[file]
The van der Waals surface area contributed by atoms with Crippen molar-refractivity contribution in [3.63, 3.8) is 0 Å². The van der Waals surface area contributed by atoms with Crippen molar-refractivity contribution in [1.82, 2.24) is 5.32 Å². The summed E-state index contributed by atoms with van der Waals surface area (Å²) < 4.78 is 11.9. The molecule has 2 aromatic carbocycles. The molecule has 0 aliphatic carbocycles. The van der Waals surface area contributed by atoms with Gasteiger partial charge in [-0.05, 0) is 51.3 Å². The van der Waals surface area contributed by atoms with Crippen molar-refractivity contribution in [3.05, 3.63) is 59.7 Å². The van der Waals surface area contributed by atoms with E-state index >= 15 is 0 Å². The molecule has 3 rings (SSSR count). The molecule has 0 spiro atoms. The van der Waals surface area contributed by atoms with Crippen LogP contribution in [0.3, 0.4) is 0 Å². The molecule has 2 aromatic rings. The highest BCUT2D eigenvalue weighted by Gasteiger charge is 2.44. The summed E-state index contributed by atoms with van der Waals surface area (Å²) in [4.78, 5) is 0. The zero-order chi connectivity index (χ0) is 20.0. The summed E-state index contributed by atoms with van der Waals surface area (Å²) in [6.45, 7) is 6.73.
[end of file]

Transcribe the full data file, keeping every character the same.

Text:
The van der Waals surface area contributed by atoms with Crippen molar-refractivity contribution in [3.63, 3.8) is 0 Å². The van der Waals surface area contributed by atoms with Crippen molar-refractivity contribution in [1.82, 2.24) is 5.32 Å². The summed E-state index contributed by atoms with van der Waals surface area (Å²) < 4.78 is 11.9. The molecule has 2 aromatic carbocycles. The molecule has 0 aliphatic carbocycles. The van der Waals surface area contributed by atoms with Gasteiger partial charge in [-0.05, 0) is 51.3 Å². The van der Waals surface area contributed by atoms with Crippen molar-refractivity contribution in [3.05, 3.63) is 59.7 Å². The van der Waals surface area contributed by atoms with E-state index >= 15 is 0 Å². The molecule has 3 rings (SSSR count). The molecule has 0 spiro atoms. The van der Waals surface area contributed by atoms with Crippen LogP contribution in [0.3, 0.4) is 0 Å². The molecule has 2 aromatic rings. The highest BCUT2D eigenvalue weighted by Gasteiger charge is 2.44. The summed E-state index contributed by atoms with van der Waals surface area (Å²) in [4.78, 5) is 0. The zero-order chi connectivity index (χ0) is 20.0. The summed E-state index contributed by atoms with van der Waals surface area (Å²) in [6.45, 7) is 6.73.